SLU news

SLU Research in new film on the significance of restoration

Published: 17 October 2023
White-backed woodpecker in a snow-covered tree.

When humans reshape landscapes and alter ecosystems, many species are pushed back. Today in Sweden, many animals and plants that depend on habitats found in pristine old-growth forests are threatened. Through restoration efforts, we can give nature an extra boost to restore these crucial environments. This is the focus of a new film in which researchers from the Swedish University of Agricultural Sciences (SLU) participate.

Over a decade ago, a series of experiments were conducted in 18 forests northern Sweden by researchers from SLU. The experiment involved actions to mimic large-scale natural disturbances that affect entire stands or landscapes, such as wildfires, as well as small-scale natural disturbances that create small gaps in stands. Both of these types of disturbances have historically shaped our forests. One-third of the forest stands were burned, one-third were gap-cut to create openings with sunlight, and one-third were left as controls.

In a new film about forest management for conservation, viewers can visit some of these experimental forests and learn about the results that researchers have observed so far. The film is in Swedish, but it offers the option to select English subtitles.

Many endangered insect species are dependent on deadwood and they appear only after the trees have died and started to break down due to fungi and other factors. Thus, a significant focus of conservation efforts is to create deadwood, which was done in various ways when the open gaps were created. "We've cut and laid down trees, , created high stumps, and even pushed over trees to mimic storm damage," says Therese Löfroth, a researcher at SLU. Additionally, some trees were ring-barked to slowly die and contribute to the deadwood.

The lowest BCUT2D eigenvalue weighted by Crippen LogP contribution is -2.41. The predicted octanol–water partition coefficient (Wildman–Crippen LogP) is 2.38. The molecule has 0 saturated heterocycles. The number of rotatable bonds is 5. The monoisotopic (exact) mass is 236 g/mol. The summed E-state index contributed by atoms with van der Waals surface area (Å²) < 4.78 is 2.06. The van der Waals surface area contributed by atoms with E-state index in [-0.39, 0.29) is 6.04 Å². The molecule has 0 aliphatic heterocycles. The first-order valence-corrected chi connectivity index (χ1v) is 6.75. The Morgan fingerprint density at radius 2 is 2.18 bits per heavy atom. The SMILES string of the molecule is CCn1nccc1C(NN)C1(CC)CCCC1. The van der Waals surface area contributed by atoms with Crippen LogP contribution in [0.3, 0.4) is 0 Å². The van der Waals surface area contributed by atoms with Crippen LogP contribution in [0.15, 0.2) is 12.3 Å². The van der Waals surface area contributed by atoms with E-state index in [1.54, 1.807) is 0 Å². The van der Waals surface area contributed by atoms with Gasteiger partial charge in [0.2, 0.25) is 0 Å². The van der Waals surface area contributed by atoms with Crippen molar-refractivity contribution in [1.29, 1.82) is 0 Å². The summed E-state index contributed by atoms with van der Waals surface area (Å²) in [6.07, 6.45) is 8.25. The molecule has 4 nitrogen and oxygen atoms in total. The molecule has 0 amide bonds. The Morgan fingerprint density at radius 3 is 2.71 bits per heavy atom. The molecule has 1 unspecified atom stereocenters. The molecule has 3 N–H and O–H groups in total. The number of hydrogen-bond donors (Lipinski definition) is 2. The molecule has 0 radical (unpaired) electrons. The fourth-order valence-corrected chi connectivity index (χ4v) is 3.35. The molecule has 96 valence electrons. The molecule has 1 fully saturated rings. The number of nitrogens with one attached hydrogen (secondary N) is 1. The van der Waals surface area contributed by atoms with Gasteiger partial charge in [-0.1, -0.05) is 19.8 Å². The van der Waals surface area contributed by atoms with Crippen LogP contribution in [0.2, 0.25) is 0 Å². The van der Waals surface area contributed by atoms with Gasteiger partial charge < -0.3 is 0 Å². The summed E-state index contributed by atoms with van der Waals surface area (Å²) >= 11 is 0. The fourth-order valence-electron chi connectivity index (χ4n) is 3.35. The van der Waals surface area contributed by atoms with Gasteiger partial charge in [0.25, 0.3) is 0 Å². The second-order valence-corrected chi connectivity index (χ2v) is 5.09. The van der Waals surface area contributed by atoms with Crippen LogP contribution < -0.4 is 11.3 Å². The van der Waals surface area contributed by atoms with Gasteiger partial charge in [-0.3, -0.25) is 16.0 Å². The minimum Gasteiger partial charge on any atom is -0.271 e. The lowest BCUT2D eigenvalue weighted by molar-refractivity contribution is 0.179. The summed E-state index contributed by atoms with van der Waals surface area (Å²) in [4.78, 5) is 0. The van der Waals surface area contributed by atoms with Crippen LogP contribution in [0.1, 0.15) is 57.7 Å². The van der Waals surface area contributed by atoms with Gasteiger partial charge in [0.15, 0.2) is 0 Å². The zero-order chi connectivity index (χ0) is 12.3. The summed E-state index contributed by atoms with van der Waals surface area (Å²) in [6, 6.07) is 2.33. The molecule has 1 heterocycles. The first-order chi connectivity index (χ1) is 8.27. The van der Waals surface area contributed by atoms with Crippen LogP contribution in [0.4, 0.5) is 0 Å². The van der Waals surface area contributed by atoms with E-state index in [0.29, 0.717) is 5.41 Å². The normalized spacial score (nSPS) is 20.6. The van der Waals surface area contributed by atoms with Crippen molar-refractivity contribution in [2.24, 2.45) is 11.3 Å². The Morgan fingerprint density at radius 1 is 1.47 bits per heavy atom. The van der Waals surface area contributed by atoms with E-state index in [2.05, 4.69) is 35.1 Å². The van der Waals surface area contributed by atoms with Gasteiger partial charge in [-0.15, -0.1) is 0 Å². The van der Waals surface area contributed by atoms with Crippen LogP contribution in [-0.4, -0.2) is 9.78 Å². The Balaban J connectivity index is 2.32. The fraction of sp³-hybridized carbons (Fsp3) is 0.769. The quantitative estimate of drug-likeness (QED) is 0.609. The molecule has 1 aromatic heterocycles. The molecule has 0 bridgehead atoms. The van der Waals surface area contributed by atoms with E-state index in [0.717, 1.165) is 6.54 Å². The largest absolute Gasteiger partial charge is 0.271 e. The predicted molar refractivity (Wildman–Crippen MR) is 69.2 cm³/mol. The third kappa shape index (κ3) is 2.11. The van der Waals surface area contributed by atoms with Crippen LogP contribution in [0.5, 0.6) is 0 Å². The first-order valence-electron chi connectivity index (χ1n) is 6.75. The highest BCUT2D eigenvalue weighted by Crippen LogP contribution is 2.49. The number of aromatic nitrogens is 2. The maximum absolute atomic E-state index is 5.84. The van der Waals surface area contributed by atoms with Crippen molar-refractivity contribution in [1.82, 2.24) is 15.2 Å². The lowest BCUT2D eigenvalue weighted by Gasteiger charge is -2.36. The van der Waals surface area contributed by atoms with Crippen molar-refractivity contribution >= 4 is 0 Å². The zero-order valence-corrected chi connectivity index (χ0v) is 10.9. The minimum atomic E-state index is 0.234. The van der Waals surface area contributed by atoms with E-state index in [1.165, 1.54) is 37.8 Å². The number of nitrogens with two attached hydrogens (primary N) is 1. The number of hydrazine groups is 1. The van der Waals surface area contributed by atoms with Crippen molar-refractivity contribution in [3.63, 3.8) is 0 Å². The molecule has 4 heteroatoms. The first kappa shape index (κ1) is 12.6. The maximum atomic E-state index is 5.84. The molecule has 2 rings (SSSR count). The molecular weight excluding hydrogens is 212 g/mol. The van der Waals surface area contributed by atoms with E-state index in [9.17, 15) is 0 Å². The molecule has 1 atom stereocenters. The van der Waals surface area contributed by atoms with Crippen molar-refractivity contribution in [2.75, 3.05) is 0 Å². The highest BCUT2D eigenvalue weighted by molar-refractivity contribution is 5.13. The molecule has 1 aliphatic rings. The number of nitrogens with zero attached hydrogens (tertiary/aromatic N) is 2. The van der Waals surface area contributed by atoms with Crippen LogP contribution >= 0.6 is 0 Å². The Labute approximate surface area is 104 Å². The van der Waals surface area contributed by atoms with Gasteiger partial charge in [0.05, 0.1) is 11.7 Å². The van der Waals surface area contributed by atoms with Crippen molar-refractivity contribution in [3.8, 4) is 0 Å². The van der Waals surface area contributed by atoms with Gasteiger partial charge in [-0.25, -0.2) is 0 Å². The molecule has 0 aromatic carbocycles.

Burned forests attract many species

The burned forest areas immediately attracted numerous insects and birds, such as the three-toed woodpecker, which is often found in old-growth forests. Over time, even more endangered species and fungi will be drawn to these burned areas.

The forests in the experiment are owned by Holmen and are typical production stands. "It's possible to create conservation values in all types of forests; we don't need to focus solely on forests that already have high conservation values from the start," says Joakim Hjältén, a professor at SLU.

In the central part of Sweden, Albin Larsson Ekström is working on scientifically evaluating conservation measures taken to protect the critically endangered white-backed woodpecker. The bird requires extensive areas of deciduous forest, both dead and living. "The white-backed woodpecker is an umbrella species; many other endangered plant and animal species thrive in the same environments and will also benefit," says Albin Larsson Ekström.


The film "Aging Ahead of Time - the Benefits of Conservation Management" is 25 minutes long and can be found on the website "Skogskunskap" and its YouTube channel. The film is financed by Skogssällskapet and produced by Heurgren Film in collaboration with Silvinformation. The film is in Swedish, but it offers the option to select English subtitles.